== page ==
Integral of a square compared to the square of an integral

What can be said about a complex valued, continuous function $f$, defined on $[0,1]$, such that: $$\int_0^1{|f|^2}=\left|\int_0^1{f}\right|^2$$ I encountered this form as part of an exercise. Obviously, the above holds for any constant $f$, and it seems intuitive that the converse also holds (i.e. that if the above equality is true, then $f$ is constant), but I could not prove it.

Any help will be appreciated.

• @GPerez No, both absolute values are complex. Apr 13, 2015 at 18:13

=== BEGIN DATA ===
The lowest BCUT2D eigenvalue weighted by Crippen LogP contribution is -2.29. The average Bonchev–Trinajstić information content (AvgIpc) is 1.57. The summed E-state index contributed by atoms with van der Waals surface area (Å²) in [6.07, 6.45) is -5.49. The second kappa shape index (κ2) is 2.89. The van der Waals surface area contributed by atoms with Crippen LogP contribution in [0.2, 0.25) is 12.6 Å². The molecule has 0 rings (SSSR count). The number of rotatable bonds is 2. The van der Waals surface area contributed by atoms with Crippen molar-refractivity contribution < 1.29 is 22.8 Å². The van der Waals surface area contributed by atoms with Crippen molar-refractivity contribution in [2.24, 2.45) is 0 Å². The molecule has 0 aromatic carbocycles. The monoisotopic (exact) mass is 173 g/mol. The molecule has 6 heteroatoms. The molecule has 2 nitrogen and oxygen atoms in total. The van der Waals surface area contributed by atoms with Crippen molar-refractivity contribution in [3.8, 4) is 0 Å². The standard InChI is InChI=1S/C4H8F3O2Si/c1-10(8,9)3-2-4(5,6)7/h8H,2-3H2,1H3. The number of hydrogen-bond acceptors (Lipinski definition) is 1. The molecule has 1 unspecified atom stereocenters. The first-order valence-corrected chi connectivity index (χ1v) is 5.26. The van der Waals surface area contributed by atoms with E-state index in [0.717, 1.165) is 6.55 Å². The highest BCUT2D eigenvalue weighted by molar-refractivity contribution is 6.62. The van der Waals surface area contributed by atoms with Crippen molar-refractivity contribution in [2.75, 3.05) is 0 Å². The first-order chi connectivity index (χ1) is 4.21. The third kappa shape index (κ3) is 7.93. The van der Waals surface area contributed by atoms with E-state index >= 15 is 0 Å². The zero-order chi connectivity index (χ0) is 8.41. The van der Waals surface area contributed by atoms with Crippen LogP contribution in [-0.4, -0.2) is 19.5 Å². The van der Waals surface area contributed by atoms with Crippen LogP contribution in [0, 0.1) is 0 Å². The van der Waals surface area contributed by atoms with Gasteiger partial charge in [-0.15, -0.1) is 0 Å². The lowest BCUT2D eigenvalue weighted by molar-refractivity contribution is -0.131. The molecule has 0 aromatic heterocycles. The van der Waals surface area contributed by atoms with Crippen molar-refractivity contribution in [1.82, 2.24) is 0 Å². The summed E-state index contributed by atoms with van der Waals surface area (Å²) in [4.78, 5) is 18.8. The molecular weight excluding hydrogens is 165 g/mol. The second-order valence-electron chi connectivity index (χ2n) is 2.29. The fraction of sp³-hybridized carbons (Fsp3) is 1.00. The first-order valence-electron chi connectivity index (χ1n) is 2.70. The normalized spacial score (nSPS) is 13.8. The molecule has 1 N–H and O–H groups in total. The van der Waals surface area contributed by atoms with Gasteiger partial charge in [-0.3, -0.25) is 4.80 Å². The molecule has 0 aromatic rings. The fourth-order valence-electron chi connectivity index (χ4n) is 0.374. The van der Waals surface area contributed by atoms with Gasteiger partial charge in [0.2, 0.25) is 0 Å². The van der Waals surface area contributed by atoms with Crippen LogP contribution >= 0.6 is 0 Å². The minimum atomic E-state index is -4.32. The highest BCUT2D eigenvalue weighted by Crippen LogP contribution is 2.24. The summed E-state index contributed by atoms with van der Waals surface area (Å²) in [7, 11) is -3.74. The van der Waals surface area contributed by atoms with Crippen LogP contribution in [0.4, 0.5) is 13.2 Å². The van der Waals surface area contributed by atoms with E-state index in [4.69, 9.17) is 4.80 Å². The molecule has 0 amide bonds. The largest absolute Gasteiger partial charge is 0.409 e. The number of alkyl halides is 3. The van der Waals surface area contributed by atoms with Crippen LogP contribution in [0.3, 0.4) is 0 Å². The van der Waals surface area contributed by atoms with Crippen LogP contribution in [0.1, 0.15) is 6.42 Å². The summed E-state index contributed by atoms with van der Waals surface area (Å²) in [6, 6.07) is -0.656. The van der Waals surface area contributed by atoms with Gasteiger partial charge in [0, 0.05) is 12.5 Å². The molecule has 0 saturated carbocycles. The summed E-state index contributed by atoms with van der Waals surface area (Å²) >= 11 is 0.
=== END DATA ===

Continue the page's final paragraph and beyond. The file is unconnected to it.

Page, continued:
• What you are trying to prove is false. The $L^2$ norm does not equal the $L^1$ norm in general for constant functions. Notice that $\int C^2 =(b-a)C^2$ whereas $(\int C )^2 = (b-a)^2 C^2$. Apr 13, 2015 at 18:50
• Thanks for all of your comments. I corrected the question. Apr 13, 2015 at 18:53
• This can also be proven using Parsevals theorem. Apr 13, 2015 at 18:59
• Also look for "Jensen's Inequality". Apr 13, 2015 at 20:21

This is a case of equality in the Cauchy-Schwarz Inequality $$\left|\int_{0}^1 f\overline g\right|^2\leq \int_0^1 |f|^2\int _0^1|g|^2$$ where $$g=1$$ is a constant function. And the equality holds if and only if $$f$$ and $$g$$ are dependent,i,e $$f$$ is a scalar multiple of $$g$$.
Note that when we change the bounds to $$a,b$$, the equality in question is not true for constants functions $$f$$